My cell phone is just a phone. It doesn’t have a camera and I can’t get online with it. I prefer it that way. I generally prefer not using it at all, in fact. I’m a big believer in asynchronous communication in most situations. I save my real time for the people I’m close to and, if it’s absolutely necessary, for clients.
I’m sure it’s a personality thing, in part, but it also has to do with personal space (of the mental variety) and privacy. These things are essential to me, but I also believe this is the way people are hardwired. The ubiquitousness of cell phone usage goes against this grain, as does today’s Internet culture, with its friendfeeding and lifestreaming and microblogging…
Clients like to communicate in real time. They want what they want right now and they don’t care that, as a web worker, you might be torn in 20 directions and performing amazing mental contortions and juggling acts to keep everything straight.
My husband and I continually try to teach our clients that sending an e-mail is the best way to reach us. For the sake of our sanity and the serenity of our work/home environment, we don’t give out our phone numbers, IM addresses, or any information that would make us instantly reachable if we can avoid it. We usually can avoid it.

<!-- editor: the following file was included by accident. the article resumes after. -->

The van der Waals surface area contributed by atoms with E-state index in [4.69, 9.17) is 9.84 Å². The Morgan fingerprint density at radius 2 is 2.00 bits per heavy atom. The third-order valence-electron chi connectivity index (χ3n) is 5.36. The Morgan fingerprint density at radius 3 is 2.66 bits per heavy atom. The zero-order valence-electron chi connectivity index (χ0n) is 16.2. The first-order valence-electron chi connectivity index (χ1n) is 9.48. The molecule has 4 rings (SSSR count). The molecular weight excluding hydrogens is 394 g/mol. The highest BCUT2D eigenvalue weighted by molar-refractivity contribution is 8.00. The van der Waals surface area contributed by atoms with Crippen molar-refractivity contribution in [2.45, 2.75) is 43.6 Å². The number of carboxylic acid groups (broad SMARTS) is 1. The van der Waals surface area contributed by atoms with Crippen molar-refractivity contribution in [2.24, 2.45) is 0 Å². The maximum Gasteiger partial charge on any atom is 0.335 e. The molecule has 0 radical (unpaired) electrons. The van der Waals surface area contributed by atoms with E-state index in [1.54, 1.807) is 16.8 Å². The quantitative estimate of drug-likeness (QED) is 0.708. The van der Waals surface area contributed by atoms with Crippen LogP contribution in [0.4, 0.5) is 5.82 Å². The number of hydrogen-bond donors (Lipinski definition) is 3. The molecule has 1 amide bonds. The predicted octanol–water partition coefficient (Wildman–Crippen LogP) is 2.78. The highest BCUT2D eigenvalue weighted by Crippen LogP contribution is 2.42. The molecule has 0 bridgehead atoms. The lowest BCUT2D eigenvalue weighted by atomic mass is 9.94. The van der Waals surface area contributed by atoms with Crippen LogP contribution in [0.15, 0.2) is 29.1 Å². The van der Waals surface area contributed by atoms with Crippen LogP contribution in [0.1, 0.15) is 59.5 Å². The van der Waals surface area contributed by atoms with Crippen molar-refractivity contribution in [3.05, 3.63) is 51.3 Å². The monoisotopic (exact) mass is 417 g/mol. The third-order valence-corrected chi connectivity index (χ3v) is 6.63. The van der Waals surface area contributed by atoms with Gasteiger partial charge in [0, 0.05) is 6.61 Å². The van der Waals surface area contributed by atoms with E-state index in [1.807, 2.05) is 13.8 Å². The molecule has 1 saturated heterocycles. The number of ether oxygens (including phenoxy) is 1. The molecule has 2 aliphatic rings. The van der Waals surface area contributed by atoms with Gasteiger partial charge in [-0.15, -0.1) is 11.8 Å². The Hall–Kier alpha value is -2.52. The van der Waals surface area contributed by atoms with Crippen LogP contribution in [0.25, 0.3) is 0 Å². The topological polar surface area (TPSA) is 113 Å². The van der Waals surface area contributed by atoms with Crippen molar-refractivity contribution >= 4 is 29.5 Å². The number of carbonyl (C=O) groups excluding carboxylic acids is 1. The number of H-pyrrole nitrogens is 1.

Today most people seem unable to disconnect, whether they’re online all the time like us web workers, or walking around with their mobile Internet devices—talking, texting, e-mailing pictures, following each other around with loopt (the application whose very clever tagline is “Your Social Compass”). If you ask me, though, I think we’ve lost our compass. I can’t help but think that the “real” has gone out of real-time communication.
Maybe it’s a generational issue. Those who came of age in an era when they could communicate instantaneously and play games live with strangers on other continents seem completely comfortable with constant connectedness. They even seem to need it.
In practical terms, the only downside I see in this societal trend is the increasing expectation that you should be available to all people all the time. It’s hard enough for web workers to draw the line between the mental energy, space and time devoted to work and play without this added pressure.
What have been the effects of connectedness on your professional and personal life?